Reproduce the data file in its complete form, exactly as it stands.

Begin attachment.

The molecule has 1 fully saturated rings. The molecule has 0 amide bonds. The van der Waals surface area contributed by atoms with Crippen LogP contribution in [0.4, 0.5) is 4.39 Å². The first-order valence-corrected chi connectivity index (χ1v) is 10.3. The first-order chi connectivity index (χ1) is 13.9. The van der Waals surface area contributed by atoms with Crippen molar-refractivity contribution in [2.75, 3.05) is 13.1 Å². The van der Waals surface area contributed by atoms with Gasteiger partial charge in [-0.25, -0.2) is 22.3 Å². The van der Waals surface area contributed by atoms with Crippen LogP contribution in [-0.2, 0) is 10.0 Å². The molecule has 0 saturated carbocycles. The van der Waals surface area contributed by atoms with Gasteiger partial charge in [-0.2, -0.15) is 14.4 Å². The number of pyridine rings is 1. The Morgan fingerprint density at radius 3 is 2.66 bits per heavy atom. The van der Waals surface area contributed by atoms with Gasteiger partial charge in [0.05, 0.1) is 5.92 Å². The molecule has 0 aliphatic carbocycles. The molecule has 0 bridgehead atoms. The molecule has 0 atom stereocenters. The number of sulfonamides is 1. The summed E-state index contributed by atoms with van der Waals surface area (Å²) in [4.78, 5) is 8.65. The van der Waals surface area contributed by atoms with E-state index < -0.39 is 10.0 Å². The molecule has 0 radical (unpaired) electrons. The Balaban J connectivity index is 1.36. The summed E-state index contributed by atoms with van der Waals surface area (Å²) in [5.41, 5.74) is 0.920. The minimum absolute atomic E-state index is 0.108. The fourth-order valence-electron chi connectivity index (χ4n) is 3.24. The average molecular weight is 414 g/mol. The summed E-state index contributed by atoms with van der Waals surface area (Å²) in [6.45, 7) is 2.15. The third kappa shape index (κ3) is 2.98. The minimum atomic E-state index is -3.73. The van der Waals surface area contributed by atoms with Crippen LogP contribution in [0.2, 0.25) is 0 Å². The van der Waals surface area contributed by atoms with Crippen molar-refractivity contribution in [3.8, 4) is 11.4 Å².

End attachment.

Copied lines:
The molecule has 1 fully saturated rings. The molecule has 0 amide bonds. The van der Waals surface area contributed by atoms with Crippen LogP contribution in [0.4, 0.5) is 4.39 Å². The first-order valence-corrected chi connectivity index (χ1v) is 10.3. The first-order chi connectivity index (χ1) is 13.9. The van der Waals surface area contributed by atoms with Crippen molar-refractivity contribution in [2.75, 3.05) is 13.1 Å². The van der Waals surface area contributed by atoms with Gasteiger partial charge in [-0.25, -0.2) is 22.3 Å². The van der Waals surface area contributed by atoms with Crippen LogP contribution in [-0.2, 0) is 10.0 Å². The molecule has 0 saturated carbocycles. The van der Waals surface area contributed by atoms with Gasteiger partial charge in [-0.2, -0.15) is 14.4 Å². The number of pyridine rings is 1. The Morgan fingerprint density at radius 3 is 2.66 bits per heavy atom. The van der Waals surface area contributed by atoms with Gasteiger partial charge in [0.05, 0.1) is 5.92 Å². The molecule has 0 aliphatic carbocycles. The molecule has 0 bridgehead atoms. The molecule has 0 atom stereocenters. The number of sulfonamides is 1. The summed E-state index contributed by atoms with van der Waals surface area (Å²) in [4.78, 5) is 8.65. The van der Waals surface area contributed by atoms with E-state index < -0.39 is 10.0 Å². The molecule has 0 radical (unpaired) electrons. The Balaban J connectivity index is 1.36. The summed E-state index contributed by atoms with van der Waals surface area (Å²) in [5.41, 5.74) is 0.920. The minimum absolute atomic E-state index is 0.108. The fourth-order valence-electron chi connectivity index (χ4n) is 3.24. The average molecular weight is 414 g/mol. The summed E-state index contributed by atoms with van der Waals surface area (Å²) in [6.45, 7) is 2.15. The third kappa shape index (κ3) is 2.98. The minimum atomic E-state index is -3.73. The van der Waals surface area contributed by atoms with Crippen LogP contribution in [0.2, 0.25) is 0 Å². The van der Waals surface area contributed by atoms with Crippen molar-refractivity contribution in [3.8, 4) is 11.4 Å².